- He’s involved in some activity that he finds really important. For example, as a philosophy major, perhaps he believes in the movement to re-emphasize the importance of the liberal arts in college education. This might translate, practically, into him being an editor of the undergraduate philosophy journal and helping to organize the journal’s guest lecture series that brings interesting liberal thinkers onto campus.
- However, this is his only real time-consuming extracurricular activity. Combine this with his manageable course load, and he has plenty of free time. He uses this for all sorts of purposes. Maybe he’s taken up Yoga, and has learned to take advantage of the daily shuttle from campus to a local ski slope. We can imagine that he’s constantly hanging out with friends and has been known to spend an afternoon reading random books at the bookstore cafe. He attends talks that seem interesting. Watches a lot of movies. And has become a beer snob, to the endless amusement of his natty-lite swilling roommates. At the same time, these extra hours also let him take advantage of more unexpected (and impressive) random opportunities: like writing an op-ed, pitching an article to a magazine, or volunteering to help setup a conference. He’s flexible, engaged, and low-stress. This leads him to interesting places.
- This combination of being engaged in his schoolwork, doing something important, and finding lots of opportunities to inject some pleasure into his day leads to one happy undergrad.
My Questions For You
This is, of course, just a hypothetical scenario. But the big ideas are concrete:
Like what you have to do; don’t do too much of it; get the most out of the free time that remains.
It’s a simple philosophy. Yes, some might say radically simple. But it’s worth thinking about. Here are the key questions to ponder:
- What changes would you have to make in your student life to make happiness your ultimate currency?
- How would this impact your potential paths after college?
- Does this impact matter?
I’m curious to hear the results of your ruminations…
March 19th, 2008 · 6 comments
From the reader mailbag:
I want to know about your studying strategies, beyond just quiz and recall. While I do find the quiz and recall method to be VERY helpful it doesn’t offer much structure in comparison with say the SQ4R or 4S=M methods. Is there a way to reconcile these methods with your quiz and recall method? Perhaps you can describe your blow by blow study sessions including what you do with the notes you take in class.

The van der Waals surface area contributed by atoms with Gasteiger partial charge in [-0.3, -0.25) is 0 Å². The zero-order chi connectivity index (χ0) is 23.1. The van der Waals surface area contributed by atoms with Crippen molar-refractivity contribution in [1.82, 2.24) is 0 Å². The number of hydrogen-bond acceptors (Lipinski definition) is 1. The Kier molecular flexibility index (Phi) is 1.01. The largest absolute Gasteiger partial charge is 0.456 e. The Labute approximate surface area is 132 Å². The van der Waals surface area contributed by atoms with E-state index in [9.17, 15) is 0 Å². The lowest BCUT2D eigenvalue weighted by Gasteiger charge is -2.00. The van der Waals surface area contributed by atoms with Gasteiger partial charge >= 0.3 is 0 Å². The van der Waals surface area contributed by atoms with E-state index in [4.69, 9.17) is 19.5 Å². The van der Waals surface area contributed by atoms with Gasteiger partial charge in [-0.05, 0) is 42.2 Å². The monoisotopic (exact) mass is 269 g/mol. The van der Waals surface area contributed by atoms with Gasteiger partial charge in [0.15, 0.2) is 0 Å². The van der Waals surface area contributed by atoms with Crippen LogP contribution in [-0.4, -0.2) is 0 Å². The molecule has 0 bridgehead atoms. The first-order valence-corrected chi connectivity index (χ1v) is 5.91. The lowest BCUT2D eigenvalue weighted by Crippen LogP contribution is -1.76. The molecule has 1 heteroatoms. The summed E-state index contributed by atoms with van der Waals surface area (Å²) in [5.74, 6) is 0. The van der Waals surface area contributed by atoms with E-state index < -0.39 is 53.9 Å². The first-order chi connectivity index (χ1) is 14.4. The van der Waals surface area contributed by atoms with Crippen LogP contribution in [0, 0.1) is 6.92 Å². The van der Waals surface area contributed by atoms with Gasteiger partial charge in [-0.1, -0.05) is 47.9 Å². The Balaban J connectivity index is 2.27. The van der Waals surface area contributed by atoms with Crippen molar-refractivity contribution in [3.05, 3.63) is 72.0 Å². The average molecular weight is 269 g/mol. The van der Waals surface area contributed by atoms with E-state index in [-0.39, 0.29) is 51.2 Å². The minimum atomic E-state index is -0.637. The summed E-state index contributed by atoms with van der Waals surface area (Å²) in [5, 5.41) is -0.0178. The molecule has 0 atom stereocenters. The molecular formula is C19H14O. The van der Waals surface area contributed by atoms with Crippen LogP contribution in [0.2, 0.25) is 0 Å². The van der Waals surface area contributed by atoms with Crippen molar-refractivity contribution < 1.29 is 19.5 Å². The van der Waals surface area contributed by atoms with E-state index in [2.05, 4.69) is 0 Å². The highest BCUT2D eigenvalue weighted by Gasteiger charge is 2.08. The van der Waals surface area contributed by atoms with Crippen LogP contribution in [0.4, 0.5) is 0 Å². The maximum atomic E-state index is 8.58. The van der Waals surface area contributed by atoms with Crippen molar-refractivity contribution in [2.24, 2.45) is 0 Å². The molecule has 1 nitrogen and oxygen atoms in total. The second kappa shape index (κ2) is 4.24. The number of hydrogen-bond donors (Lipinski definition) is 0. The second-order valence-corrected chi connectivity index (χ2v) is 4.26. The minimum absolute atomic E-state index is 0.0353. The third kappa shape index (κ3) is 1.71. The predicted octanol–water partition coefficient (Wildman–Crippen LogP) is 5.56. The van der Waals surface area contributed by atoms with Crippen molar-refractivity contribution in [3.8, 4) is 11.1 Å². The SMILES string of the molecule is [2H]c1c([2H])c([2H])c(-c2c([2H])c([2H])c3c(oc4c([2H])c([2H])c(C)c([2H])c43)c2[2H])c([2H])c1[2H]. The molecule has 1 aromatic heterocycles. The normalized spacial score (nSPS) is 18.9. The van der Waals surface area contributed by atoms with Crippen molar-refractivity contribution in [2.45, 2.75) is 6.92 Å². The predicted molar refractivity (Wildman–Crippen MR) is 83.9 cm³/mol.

I’ve never met a high-scoring student who used a system like SQ4R. The reason: they’re too time-consuming! What these students do instead is discover simple, streamlined and devastatingly effective heuristics that can be easily adapted to specific classes. The three biggies described in How to Become a Straight-A Student are:
- Quiz-and-Recall: Review by explaining the idea or demonstrating the problem out loud, as if lecturing a class.
- Question/Evidence/Conclusion Note-Taking: Gather the information in lecture and reading assignments into big ideas — described by a question, a conclusion, and the bullet-point notes that connect the two.
- Sample Problem Gathering: In technical courses, attempt to gather as many sample problems as possible. If you don’t understand the example or technique being explained ask a question right away.
All of my studying follows from some combination of these simple techniques…
From the reader mailbag:
I don’t know if you address this in your books or not, but what kind of software do you recommend for keeping productive?
None. Or, equivalently: whatever. Here’s my thought: If you follow the first two pillars of the Straight-A Method — (1) capture and regularly review everything you need to do, and (2) plan the hours of the day — you’ll be as productive as you need to be. Whether this means a cheap paper calendar on your desk or a ridiculously sophisticated piece of tricked-out GTD goodness, so be it. Just make sure it’s simple enough that you actually use it.
In case your curious, here’s what I do: I use Google calendar to keep track of day-specific things. I store my tasks in Gmail. Most of my obligations show up as e-mail so the easiest possible way to process them is to slap on a label and then hit “archive.”
When I was an undergraduate, by comparison, I used some freebie calendar program on my iMac and tracked my tasks on a legal pad. They key was always to use whatever seemed easiest at the time.
From the reader mailbag:
I’ve noticed recently that you’ve been emphasizing the idea of focusing on a single activity/goal/project in order to accomplish something significant. I have a question on the exception to the rule: Polymaths. Do you think your philosophy applies to individuals such as Ben Franklin or Da Vinci.
Here’s the problem. People think they can become a polymath by keeping a brand in several different fires. In the end, however, they become competent, but not unequivocally successful in each of the endeavors. The real reward-generating, stand out achievements tend to come from really focusing on one thing. Reflecting on people I’ve encountered who have are known for several grand accomplishments, it typically turns out that their first big score came from obsessive focus. (Franklin, for example, first became a successful printer, then turned to his science experiments, which made him famous, then turned more attention to political activities.) My point: it’s harder than you think to become really good at just one thing, so why make things even harder by gunning for more at the same time?